06 October 2011
Frank Galati’s stage adaptation of The Grapes of Wrath is incredibly demanding. With no fewer than 61 characters (not including “Travellers, Guards, Strikers, Citizens and Hoopermen”), an on-stage river, a rainstorm, ever-changing locales and a moving vehicle of remarkable size, it’s a wonder that any company would consider attempting a production.
But if there’s one company to tackle the iconic novel’s demands, it’s The Stratford Festival with their brilliant effects teams, ambitious corps of directors and designers and large, capable acting company full of diverse, classically-trained talent. The result is an entertaining production that’s both technically impressive and emotionally affecting.
Evan Buliung’s leading man turn as Tom Joad is so good that I couldn’t help but write about it long before I’d seen the full season and could start my slate of reviews. You can read the article HERE or you can just be satisfied when I tell you now that he is the grounding force of the piece and the thing that makes it all come together.
The least impressive cast members are a strange duo. The first is Janet Wright, my least favourite performer of the season, here delivering a pace-destroying, static performance in the utterly wonderful role of Ma Joad, one of Steinbeck’s most richly detailed creations. Sadly, the other acting disappointment in the production is my beloved Josh Young as Rose of Sharon’s new husband Connie. So good in musicals when he can rely on his vocals to help develop his characters, in his only music-less Stratford role, Young seems completely lost. His imprecise accent leaves his words muffled and the excellent chemistry him and Chilina Kennedy developed through Evita and again this year in Jesus Christ Superstar seems to leave the building when the set changes over from Galilee to Oklahoma. In Galati’s playwright’s notes he calls the romance between Rose of Sharon and Connie “sexy and intense” but sadly the sexy actors behind the roles just don’t bring it when the orchestra stops playing.
Chemistry aside, Kennedy is otherwise pretty good in the crucial role of Rose of Sharon. She’s convincingly rough around the edges while still sweetly innocent but in possession of enough grace and maturity to sell the beautiful final scene in which Rose of Sharon feeds a starving man with the milk otherwise wasted after the loss of her baby.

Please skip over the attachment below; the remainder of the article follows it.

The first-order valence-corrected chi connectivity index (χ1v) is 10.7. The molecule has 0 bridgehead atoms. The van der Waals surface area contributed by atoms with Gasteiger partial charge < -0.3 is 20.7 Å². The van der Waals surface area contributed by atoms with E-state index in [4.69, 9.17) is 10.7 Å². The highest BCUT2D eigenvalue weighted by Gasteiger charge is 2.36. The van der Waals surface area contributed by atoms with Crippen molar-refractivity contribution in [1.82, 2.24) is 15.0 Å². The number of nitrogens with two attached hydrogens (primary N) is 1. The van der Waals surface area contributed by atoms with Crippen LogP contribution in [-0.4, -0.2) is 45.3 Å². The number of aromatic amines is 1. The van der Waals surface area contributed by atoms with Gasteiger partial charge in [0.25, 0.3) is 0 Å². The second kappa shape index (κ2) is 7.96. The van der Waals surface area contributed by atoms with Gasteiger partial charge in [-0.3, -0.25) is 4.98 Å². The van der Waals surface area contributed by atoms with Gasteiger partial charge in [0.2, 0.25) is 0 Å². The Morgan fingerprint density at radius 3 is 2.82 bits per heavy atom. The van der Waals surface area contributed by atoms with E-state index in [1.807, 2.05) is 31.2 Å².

Speaking of musical theatre actors, it sure is nice to see that Paul Nolan hasn’t been completely lost this season. With the role of Al, Nolan returns from his zombie Jesus state to play the fun-loving comedian once more, with the full energy and charm that marked his 2009 Tony (West Side Story) and 2010 Orlando (As You Like It). I’m also glad to see newcomer Tyrone Savage in the role of Floyd Knowles. An actor whose Toronto-based work I’m quite familiar with, The Birmingham Conservatory has done wonders for Savage who has improved ten fold since last I saw him.
The other, more predictable, standout in The Grapes of Wrath is 11th season vet Tom McCamus whose offbeat and wise take on former preacher Jim Casy lends great weight to the already standout production. Randy Hughson is also great fun as Uncle John while Ian D. Clark’s Grampa might be a little much.
The music (partially composed by Andrew Penner and directed by Laura Burton) is a great addition that serves for functional scene transitions, showcases some of the festival’s more rarely-seen talents (like Sophia Walker’s stunning singing voice) and really grounds the play in history and American tradition by setting the tone perfectly.
With through-the-roof production values (that river is handled with brilliant astute planning) and a massive cast with such incredible bench depth that the internationally renowned John Vickery is triple-cast in such thrilling roles as “Officer” and “Camp Proprietor”, The Grapes of Wrath is a sight to see.
The Grapes of Wrath plays at the Avon Theatre in Stratford, ON until October 29th.